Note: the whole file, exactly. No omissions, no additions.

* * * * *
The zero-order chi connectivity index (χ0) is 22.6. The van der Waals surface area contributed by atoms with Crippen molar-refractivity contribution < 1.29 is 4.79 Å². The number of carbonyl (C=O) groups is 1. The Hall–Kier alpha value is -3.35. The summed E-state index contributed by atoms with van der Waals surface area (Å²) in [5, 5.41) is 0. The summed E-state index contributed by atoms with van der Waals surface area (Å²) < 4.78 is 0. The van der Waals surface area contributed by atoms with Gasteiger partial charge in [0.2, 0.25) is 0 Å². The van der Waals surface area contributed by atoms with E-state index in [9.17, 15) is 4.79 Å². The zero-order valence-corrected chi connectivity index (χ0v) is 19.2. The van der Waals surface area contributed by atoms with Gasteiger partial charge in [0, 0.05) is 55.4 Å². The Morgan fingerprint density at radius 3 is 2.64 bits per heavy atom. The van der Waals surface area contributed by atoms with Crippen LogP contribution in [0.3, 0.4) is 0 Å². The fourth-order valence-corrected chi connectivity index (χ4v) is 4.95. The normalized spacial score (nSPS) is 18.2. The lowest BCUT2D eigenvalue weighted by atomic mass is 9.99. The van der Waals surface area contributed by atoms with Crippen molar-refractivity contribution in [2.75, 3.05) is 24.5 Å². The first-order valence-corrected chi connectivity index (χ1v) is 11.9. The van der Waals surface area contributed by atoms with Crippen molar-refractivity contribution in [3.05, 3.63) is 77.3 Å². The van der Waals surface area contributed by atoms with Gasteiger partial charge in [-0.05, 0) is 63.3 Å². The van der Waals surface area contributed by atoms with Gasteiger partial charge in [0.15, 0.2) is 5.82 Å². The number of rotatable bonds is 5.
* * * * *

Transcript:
The zero-order chi connectivity index (χ0) is 22.6. The van der Waals surface area contributed by atoms with Crippen molar-refractivity contribution < 1.29 is 4.79 Å². The number of carbonyl (C=O) groups is 1. The Hall–Kier alpha value is -3.35. The summed E-state index contributed by atoms with van der Waals surface area (Å²) in [5, 5.41) is 0. The summed E-state index contributed by atoms with van der Waals surface area (Å²) < 4.78 is 0. The van der Waals surface area contributed by atoms with Gasteiger partial charge in [0.2, 0.25) is 0 Å². The van der Waals surface area contributed by atoms with E-state index in [9.17, 15) is 4.79 Å². The zero-order valence-corrected chi connectivity index (χ0v) is 19.2. The van der Waals surface area contributed by atoms with Gasteiger partial charge in [0, 0.05) is 55.4 Å². The Morgan fingerprint density at radius 3 is 2.64 bits per heavy atom. The van der Waals surface area contributed by atoms with Crippen LogP contribution in [0.3, 0.4) is 0 Å². The fourth-order valence-corrected chi connectivity index (χ4v) is 4.95. The normalized spacial score (nSPS) is 18.2. The lowest BCUT2D eigenvalue weighted by atomic mass is 9.99. The van der Waals surface area contributed by atoms with Crippen molar-refractivity contribution in [2.75, 3.05) is 24.5 Å². The first-order valence-corrected chi connectivity index (χ1v) is 11.9. The van der Waals surface area contributed by atoms with Crippen molar-refractivity contribution in [3.05, 3.63) is 77.3 Å². The van der Waals surface area contributed by atoms with Gasteiger partial charge in [-0.05, 0) is 63.3 Å². The van der Waals surface area contributed by atoms with Gasteiger partial charge in [0.15, 0.2) is 5.82 Å². The number of rotatable bonds is 5.